4. Noah Lowry – Noah had a frustrating year in ’06. After a very nice ’05 campaign that had a lot of people excited Lowry went down with an oblique strain in his first game of the season. Lowry came back to pitch with mixed results, never quite looking like the pitcher we saw in 2005. Like Morris, you hope that Lowry’s troubles in ’05 had more to due with injury than anything else. Lowry should be fully healed for 2007 and I think he will improve this year. He has added a nice curveball to his repertoire that should help to keep batters from sitting on his change.
5a. Russ Ortiz – When a team cuts you with 21.5 million dollars remaining on your contract, we’ll, you have to be pretty bad. And describing Russ Ortiz as bad is probably doing him a favor. Ortiz hasn’t posted an ERA in the neighborhood of 4 since 2004 but some weird part of me is nostalgic and hopeful about Ortiz returning to the Giants. I believe that he’ll be the favorite to win the 5th rotation spot. I just hope that he’ll be on a short leash. He seems to be pitching well so far in Spring Training but that isn’t saying much.
5b. Jonathan Sanchez – Sanchez was recently ranked as the #2 propsect in the Giants farm system by Baseball America. The lanky lefthander throws in the low 90s with a nice changeup but the rest of his arsenal is inconsistent. Outside of a Russ Ortiz explosion I believe that Sanchez will end up in the pen, at least for the moment being. A recent article states that the Giants want to give Sanchez a role and let him stick with it. I like his value more as a starter but I don’t know if he has the secondary stuff to succeed yet as a starter. If he ends up in the bullpen he could work on his secondary stuff and its always possible that if and when Ortiz loses the 5th starter job, he’ll be moved into the rotation.
The Giants rotation has the chance to be solid but as usual there seems to be a lot of “ifs” involved. If Cain continues to mature and avoids a sophomore slump, if Zito’s declining peripherals aren’t his demise, if Morris and Lowry can rebound after tough years, well, you get the idea. The talent is there and I think the rotation has a good chance to perform well this year.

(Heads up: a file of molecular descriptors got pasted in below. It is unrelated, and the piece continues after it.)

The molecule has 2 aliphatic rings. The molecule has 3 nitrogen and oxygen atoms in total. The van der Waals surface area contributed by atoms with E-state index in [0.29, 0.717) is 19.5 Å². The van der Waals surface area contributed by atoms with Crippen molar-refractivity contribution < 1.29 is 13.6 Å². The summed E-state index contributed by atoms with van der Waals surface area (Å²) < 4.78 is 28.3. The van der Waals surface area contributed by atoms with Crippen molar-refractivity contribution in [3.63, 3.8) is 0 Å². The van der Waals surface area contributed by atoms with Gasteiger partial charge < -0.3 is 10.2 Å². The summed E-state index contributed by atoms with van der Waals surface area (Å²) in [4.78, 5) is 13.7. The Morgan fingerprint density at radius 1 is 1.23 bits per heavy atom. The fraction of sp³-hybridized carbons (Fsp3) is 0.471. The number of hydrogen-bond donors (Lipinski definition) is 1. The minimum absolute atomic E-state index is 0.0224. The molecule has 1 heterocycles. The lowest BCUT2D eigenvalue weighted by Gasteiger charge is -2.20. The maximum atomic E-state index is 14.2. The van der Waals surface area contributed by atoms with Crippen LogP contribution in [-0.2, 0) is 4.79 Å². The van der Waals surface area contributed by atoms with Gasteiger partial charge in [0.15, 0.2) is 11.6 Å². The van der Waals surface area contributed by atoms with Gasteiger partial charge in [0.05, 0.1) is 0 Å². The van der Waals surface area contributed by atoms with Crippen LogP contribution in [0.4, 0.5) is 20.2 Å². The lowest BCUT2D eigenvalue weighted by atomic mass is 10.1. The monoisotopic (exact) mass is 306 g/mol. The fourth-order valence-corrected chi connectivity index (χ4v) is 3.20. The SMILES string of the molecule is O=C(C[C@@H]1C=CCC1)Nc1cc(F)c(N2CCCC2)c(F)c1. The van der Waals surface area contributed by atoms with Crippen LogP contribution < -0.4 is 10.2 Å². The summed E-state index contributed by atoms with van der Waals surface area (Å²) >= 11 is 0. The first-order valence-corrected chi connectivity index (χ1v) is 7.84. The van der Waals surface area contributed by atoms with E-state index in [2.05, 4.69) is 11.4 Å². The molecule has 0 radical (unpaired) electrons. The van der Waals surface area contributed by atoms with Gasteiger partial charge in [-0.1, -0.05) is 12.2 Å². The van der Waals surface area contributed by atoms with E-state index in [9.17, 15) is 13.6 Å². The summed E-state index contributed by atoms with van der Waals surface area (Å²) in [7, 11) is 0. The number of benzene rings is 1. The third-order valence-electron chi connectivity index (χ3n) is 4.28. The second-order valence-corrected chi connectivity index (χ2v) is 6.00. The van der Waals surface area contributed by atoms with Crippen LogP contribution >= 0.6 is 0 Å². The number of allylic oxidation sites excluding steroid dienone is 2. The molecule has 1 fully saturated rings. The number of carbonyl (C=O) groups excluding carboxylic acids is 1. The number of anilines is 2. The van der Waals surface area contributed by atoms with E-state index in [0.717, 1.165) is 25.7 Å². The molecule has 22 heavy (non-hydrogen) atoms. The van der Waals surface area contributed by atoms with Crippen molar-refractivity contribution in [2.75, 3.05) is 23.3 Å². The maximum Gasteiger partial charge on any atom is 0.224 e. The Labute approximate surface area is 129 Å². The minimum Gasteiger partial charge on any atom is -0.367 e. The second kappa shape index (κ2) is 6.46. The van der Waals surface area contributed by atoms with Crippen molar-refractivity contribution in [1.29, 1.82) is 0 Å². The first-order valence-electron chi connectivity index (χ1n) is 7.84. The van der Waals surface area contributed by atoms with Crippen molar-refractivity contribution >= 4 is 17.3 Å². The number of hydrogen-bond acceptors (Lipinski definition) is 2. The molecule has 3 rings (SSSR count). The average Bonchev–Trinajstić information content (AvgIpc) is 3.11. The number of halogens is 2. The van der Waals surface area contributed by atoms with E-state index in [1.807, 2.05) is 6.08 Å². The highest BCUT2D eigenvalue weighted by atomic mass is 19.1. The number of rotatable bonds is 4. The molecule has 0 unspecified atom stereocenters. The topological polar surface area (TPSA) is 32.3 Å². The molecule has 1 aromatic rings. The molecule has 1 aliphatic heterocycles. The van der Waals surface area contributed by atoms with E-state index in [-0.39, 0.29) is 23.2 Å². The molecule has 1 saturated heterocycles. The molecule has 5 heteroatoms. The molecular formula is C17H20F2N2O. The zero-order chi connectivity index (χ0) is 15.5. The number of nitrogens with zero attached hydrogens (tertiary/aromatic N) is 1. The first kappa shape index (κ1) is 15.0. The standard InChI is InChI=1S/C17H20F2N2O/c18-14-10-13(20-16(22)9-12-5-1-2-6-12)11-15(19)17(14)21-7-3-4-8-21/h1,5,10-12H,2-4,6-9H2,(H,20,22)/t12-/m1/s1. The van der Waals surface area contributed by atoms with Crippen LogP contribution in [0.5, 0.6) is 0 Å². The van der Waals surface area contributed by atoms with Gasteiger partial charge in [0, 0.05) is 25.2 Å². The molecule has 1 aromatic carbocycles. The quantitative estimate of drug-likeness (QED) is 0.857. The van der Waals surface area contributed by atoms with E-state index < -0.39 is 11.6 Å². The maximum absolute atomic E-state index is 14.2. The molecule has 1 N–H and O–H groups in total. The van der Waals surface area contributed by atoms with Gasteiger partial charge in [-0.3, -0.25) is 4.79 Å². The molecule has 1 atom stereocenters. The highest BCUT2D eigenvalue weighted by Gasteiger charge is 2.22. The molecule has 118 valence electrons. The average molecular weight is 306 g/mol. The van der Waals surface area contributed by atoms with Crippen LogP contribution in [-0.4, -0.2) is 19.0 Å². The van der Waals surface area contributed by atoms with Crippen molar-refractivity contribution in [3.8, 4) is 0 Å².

I like Zito for the next few years more than PECOTA does and I think he’ll pitch well. I also think that Cain’s second half improvements were a sign of his maturation process. Morris and Lowry are a little more cloudy. Russ Ortiz is Russ Oritz, but the good news is that we don’t need him to be a #2-3 any more, we just need him to eat innings and not explode.
If I had to rank the NL West rotations I would probably put them in this order. Padres, Dodgers, Giants, Diamondbacks, and Rockies. I think you can almost swap either the Giants and Dodgers with out any problems. The NL West is packed with pitching this year and I can’t think of any recent years when it seems that every team had a rotation that could legitimately compete with each other.
Comment Starter: What order would you rank the NL West rotations? And which Giant starter will win the most games in 2007?